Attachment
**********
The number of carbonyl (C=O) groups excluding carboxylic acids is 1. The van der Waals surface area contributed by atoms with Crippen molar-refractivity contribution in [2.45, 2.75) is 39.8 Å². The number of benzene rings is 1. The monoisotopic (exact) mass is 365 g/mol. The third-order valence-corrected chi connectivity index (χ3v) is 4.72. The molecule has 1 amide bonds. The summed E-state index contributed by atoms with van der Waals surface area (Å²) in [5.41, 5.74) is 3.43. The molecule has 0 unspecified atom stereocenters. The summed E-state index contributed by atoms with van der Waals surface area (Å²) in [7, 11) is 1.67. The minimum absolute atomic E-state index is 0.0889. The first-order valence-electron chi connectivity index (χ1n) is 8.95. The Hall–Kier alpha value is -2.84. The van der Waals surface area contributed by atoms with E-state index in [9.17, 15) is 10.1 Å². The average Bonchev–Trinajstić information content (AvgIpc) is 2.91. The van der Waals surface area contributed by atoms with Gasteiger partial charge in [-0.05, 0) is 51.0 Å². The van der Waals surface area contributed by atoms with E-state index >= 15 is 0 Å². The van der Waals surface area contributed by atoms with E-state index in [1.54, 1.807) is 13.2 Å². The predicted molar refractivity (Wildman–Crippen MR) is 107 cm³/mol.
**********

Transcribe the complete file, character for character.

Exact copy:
The number of carbonyl (C=O) groups excluding carboxylic acids is 1. The van der Waals surface area contributed by atoms with Crippen molar-refractivity contribution in [2.45, 2.75) is 39.8 Å². The number of benzene rings is 1. The monoisotopic (exact) mass is 365 g/mol. The third-order valence-corrected chi connectivity index (χ3v) is 4.72. The molecule has 1 amide bonds. The summed E-state index contributed by atoms with van der Waals surface area (Å²) in [5.41, 5.74) is 3.43. The molecule has 0 unspecified atom stereocenters. The summed E-state index contributed by atoms with van der Waals surface area (Å²) in [7, 11) is 1.67. The minimum absolute atomic E-state index is 0.0889. The first-order valence-electron chi connectivity index (χ1n) is 8.95. The Hall–Kier alpha value is -2.84. The van der Waals surface area contributed by atoms with E-state index in [9.17, 15) is 10.1 Å². The average Bonchev–Trinajstić information content (AvgIpc) is 2.91. The van der Waals surface area contributed by atoms with Gasteiger partial charge in [-0.05, 0) is 51.0 Å². The van der Waals surface area contributed by atoms with E-state index >= 15 is 0 Å². The van der Waals surface area contributed by atoms with E-state index in [1.54, 1.807) is 13.2 Å². The predicted molar refractivity (Wildman–Crippen MR) is 107 cm³/mol.